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Feature - Issue #1

Food Identity

More than any other food, vegetables connect us to the seasons and to where we live, and are unique to each region and nation. For a local voice and a global statement on diversity, vegetables are the food of choice.

In a world that now relies on long distance journeys for much of our food, chefs are at the heart of both the issues and solutions that we all face in being a food secure and resilient planet.

With so much of a nation’s identity connected to the food that it grows and eats, chefs the world over are clamouring to serve authentic food from regions and cultures that are sometimes thousands of miles away from where they are actually serving the food.

People dining out have never been so spoilt, or been able to experience such a variety of authentic cooking styles and ingredients. But knowing where you are in the world, by identifying with and understanding the local produce from the country you are living in is an important step to generating a more localised and secure food system for that region. The focus on a biodiverse, local food system is vital for the future of humanity on a global scale.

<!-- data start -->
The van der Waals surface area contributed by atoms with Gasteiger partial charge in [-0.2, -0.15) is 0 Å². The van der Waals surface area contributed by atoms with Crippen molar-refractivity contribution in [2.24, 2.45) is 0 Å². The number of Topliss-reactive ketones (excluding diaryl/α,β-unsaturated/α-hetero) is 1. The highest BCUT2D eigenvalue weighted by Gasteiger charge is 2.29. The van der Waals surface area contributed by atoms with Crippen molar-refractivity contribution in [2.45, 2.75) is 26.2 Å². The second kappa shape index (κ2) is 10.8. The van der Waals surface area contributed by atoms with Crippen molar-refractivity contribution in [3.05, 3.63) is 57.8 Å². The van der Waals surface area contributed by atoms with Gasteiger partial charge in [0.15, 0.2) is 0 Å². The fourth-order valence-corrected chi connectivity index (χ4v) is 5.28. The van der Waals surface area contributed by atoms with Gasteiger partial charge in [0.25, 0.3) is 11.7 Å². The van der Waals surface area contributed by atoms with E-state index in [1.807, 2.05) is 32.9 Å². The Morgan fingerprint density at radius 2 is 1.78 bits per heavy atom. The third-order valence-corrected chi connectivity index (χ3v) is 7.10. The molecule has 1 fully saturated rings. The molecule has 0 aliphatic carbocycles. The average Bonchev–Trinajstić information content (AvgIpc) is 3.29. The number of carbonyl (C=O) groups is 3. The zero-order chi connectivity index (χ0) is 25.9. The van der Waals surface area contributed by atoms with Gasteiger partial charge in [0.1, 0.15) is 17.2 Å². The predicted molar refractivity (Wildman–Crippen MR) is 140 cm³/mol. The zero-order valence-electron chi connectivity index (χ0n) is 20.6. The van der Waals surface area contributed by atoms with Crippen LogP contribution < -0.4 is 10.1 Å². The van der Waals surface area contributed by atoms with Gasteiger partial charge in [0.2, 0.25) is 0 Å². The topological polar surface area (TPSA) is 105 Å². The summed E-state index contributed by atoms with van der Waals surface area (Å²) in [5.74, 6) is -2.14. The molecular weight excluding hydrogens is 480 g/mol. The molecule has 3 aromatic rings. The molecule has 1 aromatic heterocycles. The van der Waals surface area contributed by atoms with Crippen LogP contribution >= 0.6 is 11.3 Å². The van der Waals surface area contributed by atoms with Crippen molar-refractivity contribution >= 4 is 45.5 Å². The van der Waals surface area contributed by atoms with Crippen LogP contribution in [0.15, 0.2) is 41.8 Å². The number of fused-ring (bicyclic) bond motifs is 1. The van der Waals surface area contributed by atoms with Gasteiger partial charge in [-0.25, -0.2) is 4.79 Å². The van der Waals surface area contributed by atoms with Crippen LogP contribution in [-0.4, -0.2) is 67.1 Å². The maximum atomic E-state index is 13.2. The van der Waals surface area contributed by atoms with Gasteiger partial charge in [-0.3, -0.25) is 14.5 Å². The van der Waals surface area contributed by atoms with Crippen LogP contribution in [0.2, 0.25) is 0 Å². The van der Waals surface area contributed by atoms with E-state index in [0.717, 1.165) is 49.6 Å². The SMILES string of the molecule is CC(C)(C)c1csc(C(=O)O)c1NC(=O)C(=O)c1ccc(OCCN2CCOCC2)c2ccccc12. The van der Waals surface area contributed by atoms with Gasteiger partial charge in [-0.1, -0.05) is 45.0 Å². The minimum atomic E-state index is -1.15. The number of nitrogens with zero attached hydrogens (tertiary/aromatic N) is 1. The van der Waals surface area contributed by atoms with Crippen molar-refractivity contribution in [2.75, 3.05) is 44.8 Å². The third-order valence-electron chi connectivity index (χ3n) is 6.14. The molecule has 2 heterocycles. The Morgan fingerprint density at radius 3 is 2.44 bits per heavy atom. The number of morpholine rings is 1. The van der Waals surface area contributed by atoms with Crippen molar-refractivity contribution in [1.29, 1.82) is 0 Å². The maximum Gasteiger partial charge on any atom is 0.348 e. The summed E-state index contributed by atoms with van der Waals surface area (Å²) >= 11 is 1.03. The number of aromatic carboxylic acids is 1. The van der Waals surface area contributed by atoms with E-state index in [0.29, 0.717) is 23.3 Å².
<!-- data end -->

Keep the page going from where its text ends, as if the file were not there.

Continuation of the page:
Every region, country and continent has specific produce that allows the people, cultures and communities to identify with who they are and how they connect to the planet. With so many different climates, soils, minerals and microbiomes, our planet is abundantly rich in edible foods that not only provide us with sustenance and vitality, but also allow us to know ourselves, to know what makes us human and celebrate in the knowledge that through food we connect to the earth and all of its beauty.

What better then than to use food to identify with not only who we are but where we are in the world. Knowing oneself and culture through food is to deeply connect to ancestral customs and generational knowledge. So now more than ever it is important to highlight ingredients, support them, love them, and nurture their diversity.

Many different ingredients go into making one dish, and hundreds of different ingredients go into designing a menu. Chefs use thousands of different ingredients in countless kitchens all over the world, but it is with growing realisation that I know it is only when you begin to focus on vegetables that you get the best understanding of seasonality, soil health, the skill of the grower or producer, and where you are in the world.

How better to know where you are than to be delicately brushing off the soil from the base of a porcini mushroom or to be tasting a peppery olive oil or podding dragon’s eye borlotti beans, surely you’re in Tuscany, Italy. Freshly milled teff flour injera pancakes will place you in Ethiopia, and huge, sweet, freshly harvested globe artichokes weighing up to 500 grams will put you in the growing region of northern France. The sandy loamy soil that produces the world’s most delicate potato, the Jersey Royal, means you must be in southern England, and a myriad of coloured sweet corn, deeply nutritious and with amazing varieties of flavour would mean you are in Urubamba, Peru.